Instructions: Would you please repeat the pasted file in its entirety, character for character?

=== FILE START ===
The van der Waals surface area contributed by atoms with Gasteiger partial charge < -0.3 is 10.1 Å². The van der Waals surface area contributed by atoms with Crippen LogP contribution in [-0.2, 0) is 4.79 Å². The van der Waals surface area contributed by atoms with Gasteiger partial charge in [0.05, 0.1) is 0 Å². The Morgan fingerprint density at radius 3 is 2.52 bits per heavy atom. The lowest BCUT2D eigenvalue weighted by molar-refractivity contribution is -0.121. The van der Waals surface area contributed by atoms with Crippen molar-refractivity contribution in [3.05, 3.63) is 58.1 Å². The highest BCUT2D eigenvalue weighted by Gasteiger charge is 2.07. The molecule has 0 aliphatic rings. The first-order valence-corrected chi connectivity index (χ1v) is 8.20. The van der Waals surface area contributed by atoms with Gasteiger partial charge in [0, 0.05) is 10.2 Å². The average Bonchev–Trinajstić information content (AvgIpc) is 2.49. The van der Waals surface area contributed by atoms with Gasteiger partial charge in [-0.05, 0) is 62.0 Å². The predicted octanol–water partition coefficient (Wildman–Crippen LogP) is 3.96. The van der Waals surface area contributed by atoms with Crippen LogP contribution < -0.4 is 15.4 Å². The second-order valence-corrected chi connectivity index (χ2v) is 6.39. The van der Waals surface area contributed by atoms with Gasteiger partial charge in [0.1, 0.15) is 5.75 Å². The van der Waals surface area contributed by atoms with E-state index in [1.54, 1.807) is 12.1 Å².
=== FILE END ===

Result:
The van der Waals surface area contributed by atoms with Gasteiger partial charge < -0.3 is 10.1 Å². The van der Waals surface area contributed by atoms with Crippen LogP contribution in [-0.2, 0) is 4.79 Å². The van der Waals surface area contributed by atoms with Gasteiger partial charge in [0.05, 0.1) is 0 Å². The Morgan fingerprint density at radius 3 is 2.52 bits per heavy atom. The lowest BCUT2D eigenvalue weighted by molar-refractivity contribution is -0.121. The van der Waals surface area contributed by atoms with Crippen molar-refractivity contribution in [3.05, 3.63) is 58.1 Å². The highest BCUT2D eigenvalue weighted by Gasteiger charge is 2.07. The molecule has 0 aliphatic rings. The first-order valence-corrected chi connectivity index (χ1v) is 8.20. The van der Waals surface area contributed by atoms with Gasteiger partial charge in [0, 0.05) is 10.2 Å². The average Bonchev–Trinajstić information content (AvgIpc) is 2.49. The van der Waals surface area contributed by atoms with Gasteiger partial charge in [-0.05, 0) is 62.0 Å². The predicted octanol–water partition coefficient (Wildman–Crippen LogP) is 3.96. The van der Waals surface area contributed by atoms with Crippen LogP contribution < -0.4 is 15.4 Å². The second-order valence-corrected chi connectivity index (χ2v) is 6.39. The van der Waals surface area contributed by atoms with Gasteiger partial charge in [0.1, 0.15) is 5.75 Å². The van der Waals surface area contributed by atoms with E-state index in [1.54, 1.807) is 12.1 Å².